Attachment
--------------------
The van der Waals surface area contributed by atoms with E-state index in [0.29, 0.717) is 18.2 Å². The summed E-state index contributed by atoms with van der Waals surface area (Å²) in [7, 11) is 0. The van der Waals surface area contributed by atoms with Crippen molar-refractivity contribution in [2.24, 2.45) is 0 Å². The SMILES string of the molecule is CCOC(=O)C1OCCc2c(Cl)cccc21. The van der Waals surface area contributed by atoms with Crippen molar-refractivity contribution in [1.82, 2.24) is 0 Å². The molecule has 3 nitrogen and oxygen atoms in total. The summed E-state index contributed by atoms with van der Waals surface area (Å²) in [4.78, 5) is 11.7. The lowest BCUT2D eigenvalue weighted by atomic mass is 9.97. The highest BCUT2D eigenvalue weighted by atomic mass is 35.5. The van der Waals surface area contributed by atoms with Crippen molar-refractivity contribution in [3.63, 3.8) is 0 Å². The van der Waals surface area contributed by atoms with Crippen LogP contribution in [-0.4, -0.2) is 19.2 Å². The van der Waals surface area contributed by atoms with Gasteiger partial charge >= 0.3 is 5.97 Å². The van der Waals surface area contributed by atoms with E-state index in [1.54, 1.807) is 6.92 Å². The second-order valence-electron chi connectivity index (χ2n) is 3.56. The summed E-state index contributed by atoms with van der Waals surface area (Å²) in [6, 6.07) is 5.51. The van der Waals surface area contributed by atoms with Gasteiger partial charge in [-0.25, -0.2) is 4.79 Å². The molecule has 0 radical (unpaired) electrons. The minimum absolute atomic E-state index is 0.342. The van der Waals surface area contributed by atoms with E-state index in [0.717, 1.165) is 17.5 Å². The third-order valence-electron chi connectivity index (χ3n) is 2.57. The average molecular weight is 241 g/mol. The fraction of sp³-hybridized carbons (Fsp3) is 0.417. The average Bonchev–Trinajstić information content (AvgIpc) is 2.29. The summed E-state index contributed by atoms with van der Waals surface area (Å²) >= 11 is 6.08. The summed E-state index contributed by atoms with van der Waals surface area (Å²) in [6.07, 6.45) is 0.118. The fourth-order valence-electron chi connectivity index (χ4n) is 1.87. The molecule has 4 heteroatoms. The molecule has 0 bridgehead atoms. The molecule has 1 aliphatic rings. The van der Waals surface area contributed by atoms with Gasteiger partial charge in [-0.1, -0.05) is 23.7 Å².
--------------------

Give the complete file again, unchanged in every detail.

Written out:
The van der Waals surface area contributed by atoms with E-state index in [0.29, 0.717) is 18.2 Å². The summed E-state index contributed by atoms with van der Waals surface area (Å²) in [7, 11) is 0. The van der Waals surface area contributed by atoms with Crippen molar-refractivity contribution in [2.24, 2.45) is 0 Å². The SMILES string of the molecule is CCOC(=O)C1OCCc2c(Cl)cccc21. The van der Waals surface area contributed by atoms with Crippen molar-refractivity contribution in [1.82, 2.24) is 0 Å². The molecule has 3 nitrogen and oxygen atoms in total. The summed E-state index contributed by atoms with van der Waals surface area (Å²) in [4.78, 5) is 11.7. The lowest BCUT2D eigenvalue weighted by atomic mass is 9.97. The highest BCUT2D eigenvalue weighted by atomic mass is 35.5. The van der Waals surface area contributed by atoms with Crippen molar-refractivity contribution in [3.63, 3.8) is 0 Å². The van der Waals surface area contributed by atoms with Crippen LogP contribution in [-0.4, -0.2) is 19.2 Å². The van der Waals surface area contributed by atoms with Gasteiger partial charge >= 0.3 is 5.97 Å². The van der Waals surface area contributed by atoms with E-state index in [1.54, 1.807) is 6.92 Å². The second-order valence-electron chi connectivity index (χ2n) is 3.56. The summed E-state index contributed by atoms with van der Waals surface area (Å²) in [6, 6.07) is 5.51. The van der Waals surface area contributed by atoms with Gasteiger partial charge in [-0.25, -0.2) is 4.79 Å². The molecule has 0 radical (unpaired) electrons. The minimum absolute atomic E-state index is 0.342. The van der Waals surface area contributed by atoms with E-state index in [0.717, 1.165) is 17.5 Å². The third-order valence-electron chi connectivity index (χ3n) is 2.57. The average molecular weight is 241 g/mol. The fraction of sp³-hybridized carbons (Fsp3) is 0.417. The average Bonchev–Trinajstić information content (AvgIpc) is 2.29. The summed E-state index contributed by atoms with van der Waals surface area (Å²) >= 11 is 6.08. The summed E-state index contributed by atoms with van der Waals surface area (Å²) in [6.07, 6.45) is 0.118. The fourth-order valence-electron chi connectivity index (χ4n) is 1.87. The molecule has 4 heteroatoms. The molecule has 0 bridgehead atoms. The molecule has 1 aliphatic rings. The van der Waals surface area contributed by atoms with Gasteiger partial charge in [-0.1, -0.05) is 23.7 Å².